The Associated Press May 28, 2010, 9:06AM ET

Bowles: UNC could lose 1,700 jobs in NC House plan

More public school teachers would be protected from layoffs and the University of North Carolina system would take a bigger financial hit under a House budget plan approved Thursday by a key committee that diverges from a spending proposal offers by the Senate.

The education subcommittee, which proposes spending for more than half of the state's budget, would use $90 million in North Carolina Education Lottery profits beyond what the Senate recommended in the budget it approved last week to hire teachers to reduce class sizes in early grades.

The lottery money, most of which would come from reserves and $73 million in higher-than-anticipated net revenues for the next fiscal year, would prevent an additional 1,635 teaching and teaching assistant positions from being eliminated statewide, said Rep. Rick Glazier, D-Cumberland, the education subcommittee's co-chairman.

The public schools "should be in a position where there should not be any additional classroom personnel that will lose their jobs" from any additional cuts, Glazier said. "We have strived to reduce every potential area where instructional personnel would have to be cut."

The $10.7 billion education plan, which will be incorporated into the full $18.9 billion spending proposal expected to be debated by the full House Appropriations Committee next week, requires UNC campuses and administration to find $239 million in spending cuts for the coming school year.

The UNC reductions, which the campuses can decide how to make, are $139 million more than the amount the Legislature had already directed the system to cut for the year starting July 1 in the two-year spending plan approved last summer. The Senate budget approved last week only sought $50 million more in reductions, or a total of $150 million.

UNC system President Erskine Bowles said the cuts would result in the loss of 1,700 jobs and could lead the 17 campuses to limit enrollment.

"In all of our previous analyses, we never imagined that reductions would reach this level," Bowles said in a statement. "This level of cuts would force us to reduce the numbers of students that we can accept on our campuses. Our current students would find themselves in far larger classes and would find that courses they need for graduation are no longer offered or are only offered sporadically."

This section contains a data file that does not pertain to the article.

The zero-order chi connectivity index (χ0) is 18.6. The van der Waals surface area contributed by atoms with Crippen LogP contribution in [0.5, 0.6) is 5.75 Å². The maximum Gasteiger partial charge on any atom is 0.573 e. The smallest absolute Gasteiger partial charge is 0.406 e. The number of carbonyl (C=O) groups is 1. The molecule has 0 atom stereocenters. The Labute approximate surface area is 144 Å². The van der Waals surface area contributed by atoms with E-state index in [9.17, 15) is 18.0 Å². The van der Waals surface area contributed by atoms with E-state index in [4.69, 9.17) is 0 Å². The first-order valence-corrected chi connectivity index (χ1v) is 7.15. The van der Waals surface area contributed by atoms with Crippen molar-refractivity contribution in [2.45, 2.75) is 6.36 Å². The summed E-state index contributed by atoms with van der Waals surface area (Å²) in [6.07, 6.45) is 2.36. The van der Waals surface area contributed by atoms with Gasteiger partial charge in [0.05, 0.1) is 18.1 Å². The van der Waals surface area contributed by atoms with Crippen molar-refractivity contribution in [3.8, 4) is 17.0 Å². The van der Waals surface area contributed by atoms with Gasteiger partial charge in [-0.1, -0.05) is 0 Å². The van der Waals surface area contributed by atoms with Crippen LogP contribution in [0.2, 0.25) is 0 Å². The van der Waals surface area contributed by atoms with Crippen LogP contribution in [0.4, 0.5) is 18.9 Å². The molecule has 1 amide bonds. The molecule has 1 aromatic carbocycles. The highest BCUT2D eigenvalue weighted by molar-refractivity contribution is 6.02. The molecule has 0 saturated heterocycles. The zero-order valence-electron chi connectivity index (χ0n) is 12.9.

Glazier pointed out a study that showed North Carolina ranks second among states in spending on higher education as a percentage of personal income.

Overall, the House would cut the state budget for the UNC system already in place for the coming year by 3.4 percent. The Senate's budget kept funding for UNC flat. The differences are some of what sets the stage for weeks of negotiations between the two chambers as they try to work out a compromise budget agreement to present to Gov. Beverly Perdue before July 1. The full House will vote on its budget by the end of next week.

Perdue has raised worries that fellow Democrats in the Legislature are using lottery money to make up for dwindling tax revenues -- the state is facing an $800 million revenue shortfall next year.

Local school districts say the $225 million in budget cuts the state directed them to make during the past year led to more than 5,000 job losses. The House education subcommittee didn't remove a requirement from the current budget that the districts find an additional $80 million next year -- which could still result in personnel cuts.

The House health subcommittee also voted on a $3.9 billion plan Thursday that differs with the Senate by restoring cuts to early childhood health and education programs such as Smart Start and providing only half of what the Senate provided for children's health insurance for low-income families.

The House also would keep in place two programs that would allow Medicaid patients living at home to get help with cooking, bathing and other daily activities. The Senate and the Perdue administration want to eliminate the programs and replace them with two new initiatives that would only provide coverage for about 40 percent of the 38,000 current patients, saving nearly $60 million.

The House is more willing to let an effort begun April 1 by state Medicaid for nurses to visit patients to take its course. said Rep. Verla Insko, D-Orange, co-chairwoman of the health subcommittee. The nurses are evaluating what level of services, if any, patients are eligible to receive. House Democrats believe the effort will save $34.5 million and reduce fraud.


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